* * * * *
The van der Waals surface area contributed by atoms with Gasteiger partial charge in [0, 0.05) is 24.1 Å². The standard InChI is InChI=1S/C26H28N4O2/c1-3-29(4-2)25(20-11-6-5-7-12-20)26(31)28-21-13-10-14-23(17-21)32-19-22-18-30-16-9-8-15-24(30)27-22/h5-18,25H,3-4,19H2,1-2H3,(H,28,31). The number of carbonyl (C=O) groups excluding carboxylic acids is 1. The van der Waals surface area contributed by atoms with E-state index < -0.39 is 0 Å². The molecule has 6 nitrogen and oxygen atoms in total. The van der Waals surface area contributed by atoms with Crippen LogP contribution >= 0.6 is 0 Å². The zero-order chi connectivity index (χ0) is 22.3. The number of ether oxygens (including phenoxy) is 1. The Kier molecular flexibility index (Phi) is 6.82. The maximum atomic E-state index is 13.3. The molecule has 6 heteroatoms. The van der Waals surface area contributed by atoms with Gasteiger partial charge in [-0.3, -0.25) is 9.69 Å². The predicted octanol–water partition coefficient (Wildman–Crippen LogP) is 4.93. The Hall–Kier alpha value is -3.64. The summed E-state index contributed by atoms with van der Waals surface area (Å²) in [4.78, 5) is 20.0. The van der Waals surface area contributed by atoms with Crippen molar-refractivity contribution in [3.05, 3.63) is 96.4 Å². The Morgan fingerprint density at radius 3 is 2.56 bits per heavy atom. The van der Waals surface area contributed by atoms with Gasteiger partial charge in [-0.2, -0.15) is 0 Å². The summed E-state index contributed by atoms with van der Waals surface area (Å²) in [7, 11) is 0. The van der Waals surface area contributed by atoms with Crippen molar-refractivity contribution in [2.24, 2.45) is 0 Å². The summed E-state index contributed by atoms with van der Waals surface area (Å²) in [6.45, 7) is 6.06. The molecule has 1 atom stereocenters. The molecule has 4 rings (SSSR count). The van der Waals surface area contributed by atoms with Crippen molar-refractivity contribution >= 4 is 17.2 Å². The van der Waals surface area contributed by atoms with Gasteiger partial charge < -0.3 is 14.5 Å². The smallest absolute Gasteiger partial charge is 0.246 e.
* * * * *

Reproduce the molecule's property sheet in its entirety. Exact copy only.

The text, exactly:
The van der Waals surface area contributed by atoms with Gasteiger partial charge in [0, 0.05) is 24.1 Å². The standard InChI is InChI=1S/C26H28N4O2/c1-3-29(4-2)25(20-11-6-5-7-12-20)26(31)28-21-13-10-14-23(17-21)32-19-22-18-30-16-9-8-15-24(30)27-22/h5-18,25H,3-4,19H2,1-2H3,(H,28,31). The number of carbonyl (C=O) groups excluding carboxylic acids is 1. The van der Waals surface area contributed by atoms with E-state index < -0.39 is 0 Å². The molecule has 6 nitrogen and oxygen atoms in total. The van der Waals surface area contributed by atoms with Crippen LogP contribution >= 0.6 is 0 Å². The zero-order chi connectivity index (χ0) is 22.3. The number of ether oxygens (including phenoxy) is 1. The Kier molecular flexibility index (Phi) is 6.82. The maximum atomic E-state index is 13.3. The molecule has 6 heteroatoms. The van der Waals surface area contributed by atoms with Gasteiger partial charge in [-0.3, -0.25) is 9.69 Å². The predicted octanol–water partition coefficient (Wildman–Crippen LogP) is 4.93. The Hall–Kier alpha value is -3.64. The summed E-state index contributed by atoms with van der Waals surface area (Å²) in [4.78, 5) is 20.0. The van der Waals surface area contributed by atoms with Crippen molar-refractivity contribution in [3.05, 3.63) is 96.4 Å². The Morgan fingerprint density at radius 3 is 2.56 bits per heavy atom. The van der Waals surface area contributed by atoms with Gasteiger partial charge in [-0.2, -0.15) is 0 Å². The summed E-state index contributed by atoms with van der Waals surface area (Å²) in [7, 11) is 0. The van der Waals surface area contributed by atoms with Crippen molar-refractivity contribution in [2.24, 2.45) is 0 Å². The summed E-state index contributed by atoms with van der Waals surface area (Å²) in [6.45, 7) is 6.06. The molecule has 1 atom stereocenters. The molecule has 4 rings (SSSR count). The van der Waals surface area contributed by atoms with Crippen molar-refractivity contribution >= 4 is 17.2 Å². The van der Waals surface area contributed by atoms with Gasteiger partial charge < -0.3 is 14.5 Å². The smallest absolute Gasteiger partial charge is 0.246 e.